Breaking Down Nutrition to Best Fuel YOUR Performance
Updated: Apr 1
Are you feeling lost on what to eat before exercise? With all of the conflicting information spread on social media by non-professionals, it can get confusing fast. This is because only Registered Dietitians 🙋♀️ have the knowledge and capability of providing catered information to your individual nutrition needs.
Here at A4 Health, our Registered Dietitians have a shared mission to help athletes achieve their highest potential with the implementation of OPTIMAL nutrition strategies. Here you will find no frills, no average approaches, and absolutely no cookie-cutter programming! We are here to support YOU!
There are many things to consider when fueling for exercise: consuming all macronutrients throughout the day (carbs, fat, protein, fiber), hydration, workout duration, workout intensity, metabolism, and nutrition science! That is a LOT to wrap your mind around, which is why getting personalized recommendations 🙋♀️ is key to getting the MOST out of your hard work! Here are some beginner tips and information to optimize your training window↓
CARBOHYDRATES🥖: Primary fuel for your body! Sticking to quick-digesting carbs aka “simple carbs” (sports drinks, fruits, fruit juices, crackers, pretzels) within 60 minutes of your workout will prevent you from experiencing digestive complications that come with complex, fiber-rich carbs (high-fiber/whole wheat breads, large amounts of vegetables). You can save those for after you have done all the hard work.
PROTEIN🥩🍳: Essential structure that feeds our muscle to rebuild - our muscles are breaking down 24/7 (even when you are not working out!). The building blocks of protein are amino acids and consuming a 3rd party tested amino acid drink (we will cover what that means in an upcoming post😉) while working out supports muscle structure as well. Otherwise, emphasize post-workout protein to stimulate muscle tissue repair and growth.
There are 9 essential amino acids: histidine, isoleucine, leucine, lysine, methionine, phenylalanine, threonine, tryptophan, and valine. Our body cannot make those amino acids on their own, so we must obtain them from our diet in order to allow proper functioning. Optimizing this protein intake will allow for tissue growth, immune function, energy production, and hormone regulation.
Foods with all the essential amino acids, called a complete protein, include: meat, poultry, seafood, eggs, dairy, and soybeans (soy products like soy milk, tofu, and tempeh included).
However, incomplete protein foods that are paired together strategically can create complete proteins. This can be beneficial for non-meat eaters looking for optimal protein sources. Examples of this include red beans and rice, whole grain bread with nut butter, beans and crackers, hummus and pita bread. Meaning, getting sufficient complete protein is ABSOLUTELY obtainable even if animals/animal products are restricted in your own diet.
FAT🥜: Essential for nutrient absorption, healing, recovery, and decreasing inflammation. This digests the slowest out of all three macronutrients and consumption should be avoided close to a workout.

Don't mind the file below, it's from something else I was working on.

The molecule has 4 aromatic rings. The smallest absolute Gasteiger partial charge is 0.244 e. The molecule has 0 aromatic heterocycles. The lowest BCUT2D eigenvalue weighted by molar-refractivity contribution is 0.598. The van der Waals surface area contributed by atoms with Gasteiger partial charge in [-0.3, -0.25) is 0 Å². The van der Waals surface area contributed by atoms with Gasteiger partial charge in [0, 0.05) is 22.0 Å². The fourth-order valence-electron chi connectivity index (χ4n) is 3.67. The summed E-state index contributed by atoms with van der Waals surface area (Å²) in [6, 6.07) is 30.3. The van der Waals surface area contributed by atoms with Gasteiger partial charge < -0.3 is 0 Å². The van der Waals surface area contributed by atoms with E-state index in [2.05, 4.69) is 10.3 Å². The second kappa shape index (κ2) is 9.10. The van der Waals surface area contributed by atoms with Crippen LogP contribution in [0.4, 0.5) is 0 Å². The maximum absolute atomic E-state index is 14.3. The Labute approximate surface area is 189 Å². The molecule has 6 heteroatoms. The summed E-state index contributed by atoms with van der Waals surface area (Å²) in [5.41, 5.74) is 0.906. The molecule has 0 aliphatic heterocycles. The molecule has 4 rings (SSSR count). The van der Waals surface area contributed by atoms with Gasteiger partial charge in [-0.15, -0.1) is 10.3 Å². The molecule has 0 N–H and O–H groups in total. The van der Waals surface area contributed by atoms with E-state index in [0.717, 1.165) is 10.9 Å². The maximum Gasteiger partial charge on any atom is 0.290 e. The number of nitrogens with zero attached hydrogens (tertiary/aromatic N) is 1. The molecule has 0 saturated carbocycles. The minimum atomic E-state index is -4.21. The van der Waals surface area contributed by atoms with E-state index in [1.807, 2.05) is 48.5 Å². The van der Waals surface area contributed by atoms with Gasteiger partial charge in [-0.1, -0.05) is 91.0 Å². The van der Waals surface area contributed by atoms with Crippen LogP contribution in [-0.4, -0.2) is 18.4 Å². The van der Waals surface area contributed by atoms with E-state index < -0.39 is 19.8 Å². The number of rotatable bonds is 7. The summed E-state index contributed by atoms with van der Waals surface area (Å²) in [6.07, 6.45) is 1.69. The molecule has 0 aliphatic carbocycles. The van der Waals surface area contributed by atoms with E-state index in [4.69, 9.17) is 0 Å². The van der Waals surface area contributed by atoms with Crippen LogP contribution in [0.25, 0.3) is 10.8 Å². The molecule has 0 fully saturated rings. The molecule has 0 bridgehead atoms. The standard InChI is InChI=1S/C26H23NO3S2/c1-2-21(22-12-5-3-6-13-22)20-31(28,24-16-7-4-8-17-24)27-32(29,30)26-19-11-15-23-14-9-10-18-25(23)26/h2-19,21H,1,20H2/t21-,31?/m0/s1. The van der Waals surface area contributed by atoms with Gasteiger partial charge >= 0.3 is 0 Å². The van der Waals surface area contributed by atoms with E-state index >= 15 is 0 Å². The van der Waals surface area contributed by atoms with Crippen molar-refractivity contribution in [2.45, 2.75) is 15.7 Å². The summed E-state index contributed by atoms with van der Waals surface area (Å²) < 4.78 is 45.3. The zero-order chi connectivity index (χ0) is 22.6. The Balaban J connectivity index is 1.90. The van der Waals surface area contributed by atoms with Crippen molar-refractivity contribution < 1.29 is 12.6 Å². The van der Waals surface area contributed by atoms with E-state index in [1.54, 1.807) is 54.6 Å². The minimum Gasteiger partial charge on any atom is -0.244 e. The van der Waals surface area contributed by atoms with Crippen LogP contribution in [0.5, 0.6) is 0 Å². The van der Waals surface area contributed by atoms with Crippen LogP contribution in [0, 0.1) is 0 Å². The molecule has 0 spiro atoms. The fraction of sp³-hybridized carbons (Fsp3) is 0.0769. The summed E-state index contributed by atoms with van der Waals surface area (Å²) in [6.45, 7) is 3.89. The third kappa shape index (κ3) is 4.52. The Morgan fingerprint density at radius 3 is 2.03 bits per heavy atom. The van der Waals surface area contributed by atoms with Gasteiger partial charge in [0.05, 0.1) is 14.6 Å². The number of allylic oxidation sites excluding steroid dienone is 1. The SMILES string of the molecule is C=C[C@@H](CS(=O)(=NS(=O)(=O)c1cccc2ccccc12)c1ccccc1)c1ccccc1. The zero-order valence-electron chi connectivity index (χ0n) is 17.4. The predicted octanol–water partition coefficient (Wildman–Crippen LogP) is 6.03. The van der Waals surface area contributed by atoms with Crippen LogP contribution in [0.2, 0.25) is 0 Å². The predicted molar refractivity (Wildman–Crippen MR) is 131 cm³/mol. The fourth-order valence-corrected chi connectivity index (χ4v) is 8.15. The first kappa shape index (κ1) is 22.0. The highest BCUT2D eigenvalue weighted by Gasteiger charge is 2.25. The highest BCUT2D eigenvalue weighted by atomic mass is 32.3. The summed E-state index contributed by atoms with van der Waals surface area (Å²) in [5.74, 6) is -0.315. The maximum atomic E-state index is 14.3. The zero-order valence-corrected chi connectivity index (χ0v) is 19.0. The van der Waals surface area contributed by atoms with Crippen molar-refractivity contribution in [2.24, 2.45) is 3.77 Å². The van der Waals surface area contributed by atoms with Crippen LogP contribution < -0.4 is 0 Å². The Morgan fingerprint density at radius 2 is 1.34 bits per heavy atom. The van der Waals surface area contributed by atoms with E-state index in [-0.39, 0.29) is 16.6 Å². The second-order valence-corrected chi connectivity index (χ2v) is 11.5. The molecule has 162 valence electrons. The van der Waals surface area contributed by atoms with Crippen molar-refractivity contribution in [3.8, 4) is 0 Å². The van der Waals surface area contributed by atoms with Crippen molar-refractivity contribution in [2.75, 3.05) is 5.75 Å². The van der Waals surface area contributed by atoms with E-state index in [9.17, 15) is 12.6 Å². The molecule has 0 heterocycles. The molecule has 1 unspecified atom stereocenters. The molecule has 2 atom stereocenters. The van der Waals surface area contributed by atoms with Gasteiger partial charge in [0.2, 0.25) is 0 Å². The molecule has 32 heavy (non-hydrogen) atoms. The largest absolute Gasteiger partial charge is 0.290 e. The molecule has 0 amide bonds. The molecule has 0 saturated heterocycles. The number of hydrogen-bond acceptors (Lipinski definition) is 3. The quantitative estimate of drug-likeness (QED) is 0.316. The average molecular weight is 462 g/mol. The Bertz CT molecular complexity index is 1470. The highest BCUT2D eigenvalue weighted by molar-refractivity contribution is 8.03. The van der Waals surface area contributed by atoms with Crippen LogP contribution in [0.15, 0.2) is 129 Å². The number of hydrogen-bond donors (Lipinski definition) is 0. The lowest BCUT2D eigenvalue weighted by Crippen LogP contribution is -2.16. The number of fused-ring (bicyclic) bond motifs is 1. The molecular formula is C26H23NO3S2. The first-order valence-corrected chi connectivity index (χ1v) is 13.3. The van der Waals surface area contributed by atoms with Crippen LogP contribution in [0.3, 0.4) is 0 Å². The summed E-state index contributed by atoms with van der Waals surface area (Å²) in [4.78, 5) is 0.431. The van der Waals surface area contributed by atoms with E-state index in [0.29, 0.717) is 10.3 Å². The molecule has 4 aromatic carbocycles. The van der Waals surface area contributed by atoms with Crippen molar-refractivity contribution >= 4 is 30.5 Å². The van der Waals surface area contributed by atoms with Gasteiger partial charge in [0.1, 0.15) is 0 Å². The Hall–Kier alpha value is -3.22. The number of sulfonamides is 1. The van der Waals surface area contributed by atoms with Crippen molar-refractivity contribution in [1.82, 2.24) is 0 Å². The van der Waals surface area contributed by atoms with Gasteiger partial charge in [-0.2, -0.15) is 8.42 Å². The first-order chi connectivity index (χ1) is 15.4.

There are two types of fat: saturated and unsaturated
Saturated fat: mostly in a solid state at room temperature; tend to raise the LDL (bad) cholesterol, increase heart disease, and stroke; found in coconut oil, palm oil, meat products, and dairy products
Unsaturated fat: mostly in a liquid state at room temperature; considered “healthy” beneficial fats that help to lower LDL cholesterol, ease inflammation; found in avocados, cooking oils, nuts, seeds, and fatty fish.
There are two types of unsaturated fat: monounsaturated and polyunsaturated
Omega-3s are a type of polyunsaturated fat. Check out our previous post where Dietitian Christina breaks down why omega-3s are so beneficial to our bodies: https://www.a4.health/post/why-this-salmon-bowl-is-healthgoals
FIBER🥗: A type of carbohydrate the body can’t digest. It helps to regulate our body’s hunger and blood sugar. It is mainly found in fruits, vegetables, grains, and legumes. Consumption close to a workout should also be avoided to prevent digestive pain and unwanted symptoms (talk about ruining those exercise vibes🙅♀️).
The daily dietary fiber recommendations for women is 25-30g and for men is up to 35 grams. However, the optimal amount consumed per person is heavily individualistic based on the their own digestive tolerance. It is important to understand that fiber aids in digestion and both types of fiber, soluble and insoluble, are needed in a balanced diet.
Soluble fiber: dissolves in water
Turns to a gel during digestion
Slows down digestion
Sources: oat bran, barley, nuts, seeds, beans, lentils, peas, and some fruits/vegetables
Insoluble fiber: doesn’t dissolve in water
Adds bulk to stool
Speeds up digestion
Sources: wheat bran, vegetables, and whole grains
Phew, that is a LOT of information! However, that is only some of the background information needed to then decide how to cater this knowledge to YOUR body’s needs. Not only that, the nutrition science and metabolic knowledge that ONLY Registered Dietitians have an understanding of are essential for safe and optimal nutrition changes. This can all be very confusing and WE are here to close that gap for you!
Book a 15-minute FREE consultation with one of our elite Registered Dietitians to discover how we can help you discover your optimal health: https://www.a4.health/client-portal
Until next time,
Your RD Fuel Good Experts🍍